Interesting that no-one is commenting on Madeleine Davies's piece about choirs in the Church Times? This, coupled to recent statistics about cathedrals, should be held up as a significant challenge to the growth wallahs, management gurus, yoof wafflers, and all those of philistine inclination who have decided that music, liturgy and aesthetic beauty can never be foundational to Anglican mission. It was once suggested that if the C of E sacked all its youth leaders and, with the money it saved, paid organists and musical directors a proper living wage, not only would there be more people in church, but the average age would come down significantly. It has always baffled me as to why churches never question the professional going rate for architects, stonemasons, auditors and members of diocesan youth teams. But musicians? There is actually no shortage of organists: only a shortage of people willing to commit themselves to the ministry of music in parish churches!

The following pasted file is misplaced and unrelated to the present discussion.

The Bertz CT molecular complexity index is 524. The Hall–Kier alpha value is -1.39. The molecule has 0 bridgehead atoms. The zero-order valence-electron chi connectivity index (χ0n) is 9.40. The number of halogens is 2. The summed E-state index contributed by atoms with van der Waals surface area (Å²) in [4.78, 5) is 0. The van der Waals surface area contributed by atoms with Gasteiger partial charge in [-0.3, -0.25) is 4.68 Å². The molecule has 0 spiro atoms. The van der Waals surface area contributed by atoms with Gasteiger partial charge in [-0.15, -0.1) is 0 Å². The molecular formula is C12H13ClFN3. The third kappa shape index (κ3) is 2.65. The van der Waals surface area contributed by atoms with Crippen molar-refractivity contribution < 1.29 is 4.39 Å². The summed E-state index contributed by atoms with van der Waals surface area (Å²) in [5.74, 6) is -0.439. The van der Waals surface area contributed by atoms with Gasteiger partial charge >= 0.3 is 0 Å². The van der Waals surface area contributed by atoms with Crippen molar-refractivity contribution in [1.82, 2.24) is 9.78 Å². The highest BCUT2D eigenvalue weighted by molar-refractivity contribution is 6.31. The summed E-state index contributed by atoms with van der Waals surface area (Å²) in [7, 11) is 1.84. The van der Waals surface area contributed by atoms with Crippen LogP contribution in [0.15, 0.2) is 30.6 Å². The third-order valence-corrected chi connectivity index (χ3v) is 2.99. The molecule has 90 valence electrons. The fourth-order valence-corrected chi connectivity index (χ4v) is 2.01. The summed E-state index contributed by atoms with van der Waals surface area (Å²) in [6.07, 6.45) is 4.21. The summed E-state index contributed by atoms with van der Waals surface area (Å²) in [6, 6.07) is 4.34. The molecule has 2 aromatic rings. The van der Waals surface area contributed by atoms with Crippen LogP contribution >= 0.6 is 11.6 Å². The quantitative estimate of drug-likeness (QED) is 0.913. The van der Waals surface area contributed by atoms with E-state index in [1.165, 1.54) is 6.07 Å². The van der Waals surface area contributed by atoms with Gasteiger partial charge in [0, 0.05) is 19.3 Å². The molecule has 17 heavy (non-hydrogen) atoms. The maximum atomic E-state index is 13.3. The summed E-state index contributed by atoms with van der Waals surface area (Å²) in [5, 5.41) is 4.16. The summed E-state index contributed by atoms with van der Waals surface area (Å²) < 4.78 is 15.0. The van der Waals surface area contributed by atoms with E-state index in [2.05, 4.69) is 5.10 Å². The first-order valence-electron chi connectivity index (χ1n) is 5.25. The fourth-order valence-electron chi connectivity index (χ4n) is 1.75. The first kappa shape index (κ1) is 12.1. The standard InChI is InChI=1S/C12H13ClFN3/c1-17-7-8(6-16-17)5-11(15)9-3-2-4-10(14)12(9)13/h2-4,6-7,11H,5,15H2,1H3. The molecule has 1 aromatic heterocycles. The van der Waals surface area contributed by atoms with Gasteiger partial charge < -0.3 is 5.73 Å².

More to the point, the terrain described in Madeleine's piece is a perfect practical example of the paradigm Jeremy Morris is arguing for in his piece.

Posted by Simon R at Monday, 20 November 2017 at 1:27pm GMT

I was defending a principle, Interested Observer, not the Church of England.

Posted by James Byron at Monday, 20 November 2017 at 1:36pm GMT

I have never commented on this highly informative and (at times) entertaining site before, but Madeleine Davies's piece (and Simon R's response) has given me the confidence to do so, as a 'jobbing organist' in a typical suburban parish church.

Two things grieve me.